ROPEWALKERS Simon Whetham – Andy Parker – Jo Ball
Exhibition at OSR Project Space + Dawe’s Twineworks, West Coker 15 October – 5 November 2016 Thursday – Saturday 11am – 5pm (or by appointment)

OSR Project Space The Old School Room, Church Street, West Coker, Somerset, UK. BA22 9BD +44 (0)1935 862201
Private View 6-9pm Friday 14 October (starting at the OSR Project Space)

Ropewalkers brings together new work by artists Jo Ball, Andy Parker and Simon Whetham made in response to the architecture, history and materials of Dawe’s Twineworks Museum and social history project. A monument to working class history Dawe’s is thought to be the only rural twineworks remaining in England with all its machinery, the last example of what was the most important industry in South Somerset for over 500 years. By placing art at the heart of the museum visitors are encouraged to see the past with new eyes, revealing narratives that are hidden in the machinery, archives and soil surrounding the Twineworks. The exhibition takes place across two venues, OSR Project Space and Dawe’s Twineworks (West Coker), and includes an immersive sound work by Simon Whetham entitled Trace Evidence, performance and sculpture by Andy Parker that weaves together personal histories with that of William Dampier and the Twineworks, and Jo Ball’s project Patches of Blue Sky that re-visits the tradition of growing flax to make linen twine.
OSR Project Space, Church Street, West Coker, Somerset BA22 9BD Dawe’s Twineworks, 94a High Street, West Coker, Somerset BA22 9AU
Contact: Simon Lee Dicker (+44 (0)1935 862201)
Simon Whetham is a sound artist that works with sound recording and playback techniques that explore sonic qualities and characteristics of materials and space. He shares his work with the public through performance, lecture presentation, installation and most importantly workshops, with which he facilitates sessions of listening exercises, technical and cultural aspects of sound, recording and playback techniques, and interactive public performances.
Andy Parker works with objects and places that are of interest to him now, in this moment of massive global change. His concern is not to seek comfort in the past, but to put its stories to work in the present. Hidden beneath the abstract layers of belief and bureaucracy that govern life on this planet there is an ancient and real need to grow things, tie things, lift things, transport things.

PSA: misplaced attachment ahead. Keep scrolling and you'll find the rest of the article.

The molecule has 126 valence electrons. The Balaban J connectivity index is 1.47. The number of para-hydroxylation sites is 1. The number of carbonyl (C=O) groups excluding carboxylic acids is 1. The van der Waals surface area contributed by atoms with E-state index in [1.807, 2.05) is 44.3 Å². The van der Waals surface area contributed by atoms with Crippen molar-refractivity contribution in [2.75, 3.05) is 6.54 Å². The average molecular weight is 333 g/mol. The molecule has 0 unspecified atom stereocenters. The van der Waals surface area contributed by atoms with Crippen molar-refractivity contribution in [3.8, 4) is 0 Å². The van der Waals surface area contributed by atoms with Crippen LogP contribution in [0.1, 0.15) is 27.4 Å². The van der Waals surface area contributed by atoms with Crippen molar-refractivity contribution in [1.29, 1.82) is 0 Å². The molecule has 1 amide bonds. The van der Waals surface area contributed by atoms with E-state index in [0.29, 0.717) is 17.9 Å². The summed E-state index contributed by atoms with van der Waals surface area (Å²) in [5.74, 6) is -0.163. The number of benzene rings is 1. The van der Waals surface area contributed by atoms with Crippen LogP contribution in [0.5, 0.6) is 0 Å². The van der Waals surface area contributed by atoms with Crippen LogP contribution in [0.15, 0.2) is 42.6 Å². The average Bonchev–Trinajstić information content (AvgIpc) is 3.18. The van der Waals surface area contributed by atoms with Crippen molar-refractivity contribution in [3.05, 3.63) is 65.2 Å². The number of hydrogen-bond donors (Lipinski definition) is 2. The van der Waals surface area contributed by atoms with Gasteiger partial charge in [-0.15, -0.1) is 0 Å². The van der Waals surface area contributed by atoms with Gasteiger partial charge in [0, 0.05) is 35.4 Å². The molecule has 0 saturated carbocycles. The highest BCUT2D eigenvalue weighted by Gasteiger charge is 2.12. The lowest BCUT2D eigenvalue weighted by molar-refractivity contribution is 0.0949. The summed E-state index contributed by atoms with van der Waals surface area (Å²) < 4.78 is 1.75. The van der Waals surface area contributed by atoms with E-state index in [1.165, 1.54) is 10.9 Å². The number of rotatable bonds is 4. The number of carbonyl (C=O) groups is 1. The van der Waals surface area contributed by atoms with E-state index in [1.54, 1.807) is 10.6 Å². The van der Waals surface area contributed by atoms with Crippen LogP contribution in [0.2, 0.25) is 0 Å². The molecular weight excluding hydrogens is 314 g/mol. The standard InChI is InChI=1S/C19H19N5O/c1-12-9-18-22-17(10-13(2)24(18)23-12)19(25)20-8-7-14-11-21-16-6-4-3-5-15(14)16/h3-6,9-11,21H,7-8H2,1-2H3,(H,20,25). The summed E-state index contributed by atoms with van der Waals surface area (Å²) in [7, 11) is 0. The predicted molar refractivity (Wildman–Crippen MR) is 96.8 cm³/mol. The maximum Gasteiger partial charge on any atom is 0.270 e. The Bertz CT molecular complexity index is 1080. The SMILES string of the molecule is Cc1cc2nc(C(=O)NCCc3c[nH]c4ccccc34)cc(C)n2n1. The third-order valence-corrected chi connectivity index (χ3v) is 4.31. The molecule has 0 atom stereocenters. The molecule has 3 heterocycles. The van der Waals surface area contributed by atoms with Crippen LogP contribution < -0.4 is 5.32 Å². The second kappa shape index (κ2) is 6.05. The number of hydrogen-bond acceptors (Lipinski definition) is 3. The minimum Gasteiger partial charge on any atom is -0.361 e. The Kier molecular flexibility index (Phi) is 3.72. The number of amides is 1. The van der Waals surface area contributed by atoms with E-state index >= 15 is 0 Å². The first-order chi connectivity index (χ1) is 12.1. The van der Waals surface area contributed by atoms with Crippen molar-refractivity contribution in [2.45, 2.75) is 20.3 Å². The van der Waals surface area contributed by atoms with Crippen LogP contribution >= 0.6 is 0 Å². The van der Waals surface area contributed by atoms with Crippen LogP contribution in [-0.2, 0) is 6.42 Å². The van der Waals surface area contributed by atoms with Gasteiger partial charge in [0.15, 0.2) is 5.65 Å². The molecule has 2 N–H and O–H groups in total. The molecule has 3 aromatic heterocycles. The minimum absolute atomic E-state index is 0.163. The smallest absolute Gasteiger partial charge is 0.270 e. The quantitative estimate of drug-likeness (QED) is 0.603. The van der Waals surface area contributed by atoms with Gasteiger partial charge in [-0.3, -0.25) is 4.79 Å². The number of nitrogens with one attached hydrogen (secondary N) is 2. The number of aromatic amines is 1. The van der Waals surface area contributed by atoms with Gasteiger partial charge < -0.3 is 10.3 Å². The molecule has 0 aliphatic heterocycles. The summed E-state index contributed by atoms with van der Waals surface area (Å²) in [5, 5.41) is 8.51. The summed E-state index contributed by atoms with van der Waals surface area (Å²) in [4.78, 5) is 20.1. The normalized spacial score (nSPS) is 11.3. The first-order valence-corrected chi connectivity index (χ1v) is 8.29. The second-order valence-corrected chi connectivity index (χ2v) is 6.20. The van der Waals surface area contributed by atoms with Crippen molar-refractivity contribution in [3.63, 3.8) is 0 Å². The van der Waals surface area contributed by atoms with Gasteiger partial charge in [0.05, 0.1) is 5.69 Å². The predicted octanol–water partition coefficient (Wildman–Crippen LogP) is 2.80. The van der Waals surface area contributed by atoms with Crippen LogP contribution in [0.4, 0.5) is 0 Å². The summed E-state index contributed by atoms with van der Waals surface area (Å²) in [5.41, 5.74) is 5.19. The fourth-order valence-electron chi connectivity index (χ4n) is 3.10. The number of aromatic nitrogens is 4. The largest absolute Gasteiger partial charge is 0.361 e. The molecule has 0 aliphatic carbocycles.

Jo Ball is an artist & gardener based in Bristol. She studied Tapestry at Edinburgh College of Art and Studio Arts in Montreal. Ball has been the recipient of several residencies and awards. Her work has also been included in numerous exhibitions and is held in private and public collections within Canada and Europe.
Dawe’s Twineworks For 500 years the making of canvas and twine was the most important industry in South Somerset with Coker Canvas as the sailcloth of choice for the Navy and Pirates alike. The underlying geology of the area, the Jurassic soils and the gentle hills and streams were perfect for growing hemp and flax, the raw materials for the twine industry.
Dawe’s Twineworks is a near complete example of a late C19 twineworks, with surviving in-situ machinery and fittings which represent all the stages of manufacture and finishing of twine. It is thought to be the only rural twineworks remaining in England with all its machinery.
After10 years of work the volunteers that run The Coker Rope and Sail Trust have been successful in receiving funding from English Heritage, The Architectural Heritage Fund, South Somerset District Council and Somerset County Council to regenerate the Twine works into an exhibition centre, consisting of a museum, engine house and dedicated educational space.
OSR Projects Producing artist-led projects that place people at the centre of artistic activity. Public involvement, conversation and the sharing of ideas are part of the natural vocabulary of OSR Projects. The work they do from the OSR Project Space in West Coker and further afield, crossing cultures, is a conversation starter; it engages people through its processes of thinking and making, as well as seeking out new and unexpected ways to have impact.
Since 2011 OSR Projects have involved over 150 artists, writers, curators and cultural producers, delivering a programme of artist-led exhibitions and events that have provided a platform for contemporary visual art in rural Somerset and beyond. Previous projects have included exhibitions and events by practitioners at all stages of their careers; from emerging artists and collectives to established internationally exhibiting artists and curators.
With a mission to ‘connect people through contemporary art’ they have become instrumental in delivering diverse and challenging art-led projects that place people at the centre of artistic activity through different forms of participation.


Published on October 11, 2016 // SAW Office